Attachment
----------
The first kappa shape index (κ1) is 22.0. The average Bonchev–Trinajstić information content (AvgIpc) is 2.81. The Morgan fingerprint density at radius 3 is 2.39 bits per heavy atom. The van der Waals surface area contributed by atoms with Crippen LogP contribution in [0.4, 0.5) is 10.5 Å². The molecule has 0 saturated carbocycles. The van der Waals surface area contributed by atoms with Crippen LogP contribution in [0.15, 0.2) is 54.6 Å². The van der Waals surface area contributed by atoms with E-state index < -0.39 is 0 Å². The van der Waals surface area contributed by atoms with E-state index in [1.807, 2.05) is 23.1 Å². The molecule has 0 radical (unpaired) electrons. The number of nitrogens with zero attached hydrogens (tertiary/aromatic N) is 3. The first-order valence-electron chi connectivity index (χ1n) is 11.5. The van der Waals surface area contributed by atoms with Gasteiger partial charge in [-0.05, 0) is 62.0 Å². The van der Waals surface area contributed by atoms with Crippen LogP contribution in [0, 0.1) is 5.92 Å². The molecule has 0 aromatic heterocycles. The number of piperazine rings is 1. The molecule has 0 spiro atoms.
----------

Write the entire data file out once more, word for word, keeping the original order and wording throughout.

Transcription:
The first kappa shape index (κ1) is 22.0. The average Bonchev–Trinajstić information content (AvgIpc) is 2.81. The Morgan fingerprint density at radius 3 is 2.39 bits per heavy atom. The van der Waals surface area contributed by atoms with Crippen LogP contribution in [0.4, 0.5) is 10.5 Å². The molecule has 0 saturated carbocycles. The van der Waals surface area contributed by atoms with Crippen LogP contribution in [0.15, 0.2) is 54.6 Å². The van der Waals surface area contributed by atoms with E-state index < -0.39 is 0 Å². The van der Waals surface area contributed by atoms with E-state index in [1.807, 2.05) is 23.1 Å². The molecule has 0 radical (unpaired) electrons. The number of nitrogens with zero attached hydrogens (tertiary/aromatic N) is 3. The first-order valence-electron chi connectivity index (χ1n) is 11.5. The van der Waals surface area contributed by atoms with Gasteiger partial charge in [-0.05, 0) is 62.0 Å². The van der Waals surface area contributed by atoms with Crippen LogP contribution in [0, 0.1) is 5.92 Å². The molecule has 0 aromatic heterocycles. The number of piperazine rings is 1. The molecule has 0 spiro atoms.